The use of BEMS (Building Energy Management Systems) at the London headquarters of the Financial Times (FT) has cut energy bills by more than £100,000 within two years.
A story reported by SCS Group partner Trend describes how FT wanted to ensure that all building services were functioning as efficiently as possible – as part of an ongoing drive to improve performance, reduce CO2 emissions and cut energy costs.
The headquarters of the newspaper is located adjacent to Southwark Bridge on the banks of the River Thames and is arranged over seven storeys, housing a 1,100-strong workforce.
BEMS integrates various controls
BEMS or BMS (Building Management Systems) are designed to integrate various environmental controls such as heating, lighting, ventilation and security through one system – find out more here.
With the FT building, Trend reports, the first place to start was the BEMS and an external company was brought in.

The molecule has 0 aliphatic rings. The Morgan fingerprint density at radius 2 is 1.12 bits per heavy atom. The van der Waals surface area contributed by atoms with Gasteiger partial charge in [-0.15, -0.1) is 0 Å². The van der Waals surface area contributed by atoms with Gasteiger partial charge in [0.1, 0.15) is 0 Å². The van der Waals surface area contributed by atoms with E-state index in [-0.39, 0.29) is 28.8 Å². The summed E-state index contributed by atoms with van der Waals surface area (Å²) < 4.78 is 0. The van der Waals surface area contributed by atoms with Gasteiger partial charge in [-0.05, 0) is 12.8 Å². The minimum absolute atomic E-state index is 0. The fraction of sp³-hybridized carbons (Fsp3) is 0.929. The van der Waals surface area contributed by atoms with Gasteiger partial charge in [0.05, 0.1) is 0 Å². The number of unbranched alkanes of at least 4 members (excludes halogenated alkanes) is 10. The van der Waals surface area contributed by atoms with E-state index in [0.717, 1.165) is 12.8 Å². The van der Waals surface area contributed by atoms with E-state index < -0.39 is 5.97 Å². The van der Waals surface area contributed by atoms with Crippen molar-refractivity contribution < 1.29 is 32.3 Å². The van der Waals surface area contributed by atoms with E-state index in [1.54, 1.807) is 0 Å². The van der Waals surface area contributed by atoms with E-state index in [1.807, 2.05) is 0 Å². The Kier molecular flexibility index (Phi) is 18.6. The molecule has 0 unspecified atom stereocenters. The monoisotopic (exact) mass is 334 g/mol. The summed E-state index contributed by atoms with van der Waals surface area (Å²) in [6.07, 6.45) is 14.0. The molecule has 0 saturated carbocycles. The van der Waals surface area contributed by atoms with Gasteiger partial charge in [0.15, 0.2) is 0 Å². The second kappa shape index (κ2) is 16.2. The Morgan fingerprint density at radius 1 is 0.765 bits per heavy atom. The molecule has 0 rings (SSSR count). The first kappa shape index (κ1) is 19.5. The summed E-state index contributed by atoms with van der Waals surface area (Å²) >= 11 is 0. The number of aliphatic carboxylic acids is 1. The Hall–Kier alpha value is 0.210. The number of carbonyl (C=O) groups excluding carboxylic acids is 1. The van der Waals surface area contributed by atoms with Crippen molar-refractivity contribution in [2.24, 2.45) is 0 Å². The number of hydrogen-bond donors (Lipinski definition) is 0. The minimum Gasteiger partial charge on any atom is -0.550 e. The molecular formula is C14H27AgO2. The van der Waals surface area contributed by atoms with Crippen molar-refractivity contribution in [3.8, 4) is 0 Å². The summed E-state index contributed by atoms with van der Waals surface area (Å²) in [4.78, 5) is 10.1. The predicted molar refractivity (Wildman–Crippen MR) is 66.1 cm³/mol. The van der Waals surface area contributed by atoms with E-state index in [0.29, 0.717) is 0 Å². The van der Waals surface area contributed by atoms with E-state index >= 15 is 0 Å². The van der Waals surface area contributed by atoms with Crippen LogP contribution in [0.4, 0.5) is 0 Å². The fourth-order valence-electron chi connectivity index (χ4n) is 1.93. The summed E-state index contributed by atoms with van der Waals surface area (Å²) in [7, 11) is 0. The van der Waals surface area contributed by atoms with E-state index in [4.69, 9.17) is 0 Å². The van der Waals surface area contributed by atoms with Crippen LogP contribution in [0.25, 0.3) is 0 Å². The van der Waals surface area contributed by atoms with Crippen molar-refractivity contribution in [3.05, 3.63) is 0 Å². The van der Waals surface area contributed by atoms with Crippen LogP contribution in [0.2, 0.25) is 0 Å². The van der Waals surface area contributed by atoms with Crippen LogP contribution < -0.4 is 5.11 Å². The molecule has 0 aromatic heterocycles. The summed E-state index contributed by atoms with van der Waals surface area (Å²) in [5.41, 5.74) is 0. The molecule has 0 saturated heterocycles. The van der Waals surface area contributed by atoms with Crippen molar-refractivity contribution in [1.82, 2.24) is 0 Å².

A plug-and-play system, collecting data directly from the facility’s BEMS was used, allowing people to analyse the building. This allowed them to pinpoint any issues and address them.
After analysing the data captured by the plug-and-play system, Trend describes how it provided the external company with specialist training and tools to deal with the older parts of the system.
Trend reports: “This was particularly cost effective, as instead of replacing parts, the existing system could be tweaked to yield the best results.
“Two years later, energy use has been cut by around 2,290kWh/day average, translating to a total saving in energy of more than £100,000 within the first two years. Further, occupant comfort has been dramatically improved, with complaints about the office being too hot or too cold falling by 50 per cent since the project’s completion.”
For the full story, visit Trend’s website.
For more on SCS Group’s work with BEMS, click here.